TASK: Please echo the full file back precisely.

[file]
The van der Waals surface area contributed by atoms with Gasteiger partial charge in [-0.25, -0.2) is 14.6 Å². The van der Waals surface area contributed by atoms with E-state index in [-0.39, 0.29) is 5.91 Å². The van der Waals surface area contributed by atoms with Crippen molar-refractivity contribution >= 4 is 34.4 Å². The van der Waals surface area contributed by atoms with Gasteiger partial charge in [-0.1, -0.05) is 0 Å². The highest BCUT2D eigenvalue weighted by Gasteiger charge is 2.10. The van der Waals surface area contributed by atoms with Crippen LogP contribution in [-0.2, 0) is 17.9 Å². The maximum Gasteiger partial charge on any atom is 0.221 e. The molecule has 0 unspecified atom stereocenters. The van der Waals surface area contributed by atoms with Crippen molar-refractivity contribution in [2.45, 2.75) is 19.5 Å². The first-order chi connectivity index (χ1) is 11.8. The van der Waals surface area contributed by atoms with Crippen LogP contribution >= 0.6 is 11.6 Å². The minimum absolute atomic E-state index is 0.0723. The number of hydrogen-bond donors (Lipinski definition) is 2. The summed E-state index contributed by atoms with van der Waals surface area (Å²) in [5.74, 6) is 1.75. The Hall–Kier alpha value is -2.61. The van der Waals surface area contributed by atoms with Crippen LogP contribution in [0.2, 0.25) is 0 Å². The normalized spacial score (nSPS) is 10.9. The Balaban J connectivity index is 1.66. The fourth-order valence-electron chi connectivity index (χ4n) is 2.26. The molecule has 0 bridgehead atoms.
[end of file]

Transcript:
The van der Waals surface area contributed by atoms with Gasteiger partial charge in [-0.25, -0.2) is 14.6 Å². The van der Waals surface area contributed by atoms with E-state index in [-0.39, 0.29) is 5.91 Å². The van der Waals surface area contributed by atoms with Crippen molar-refractivity contribution >= 4 is 34.4 Å². The van der Waals surface area contributed by atoms with Gasteiger partial charge in [-0.1, -0.05) is 0 Å². The highest BCUT2D eigenvalue weighted by Gasteiger charge is 2.10. The van der Waals surface area contributed by atoms with Crippen LogP contribution in [-0.2, 0) is 17.9 Å². The maximum Gasteiger partial charge on any atom is 0.221 e. The molecule has 0 unspecified atom stereocenters. The van der Waals surface area contributed by atoms with Crippen molar-refractivity contribution in [2.45, 2.75) is 19.5 Å². The first-order chi connectivity index (χ1) is 11.8. The van der Waals surface area contributed by atoms with Crippen LogP contribution >= 0.6 is 11.6 Å². The minimum absolute atomic E-state index is 0.0723. The number of hydrogen-bond donors (Lipinski definition) is 2. The summed E-state index contributed by atoms with van der Waals surface area (Å²) in [5.74, 6) is 1.75. The Hall–Kier alpha value is -2.61. The van der Waals surface area contributed by atoms with Crippen LogP contribution in [0.2, 0.25) is 0 Å². The normalized spacial score (nSPS) is 10.9. The Balaban J connectivity index is 1.66. The fourth-order valence-electron chi connectivity index (χ4n) is 2.26. The molecule has 0 bridgehead atoms.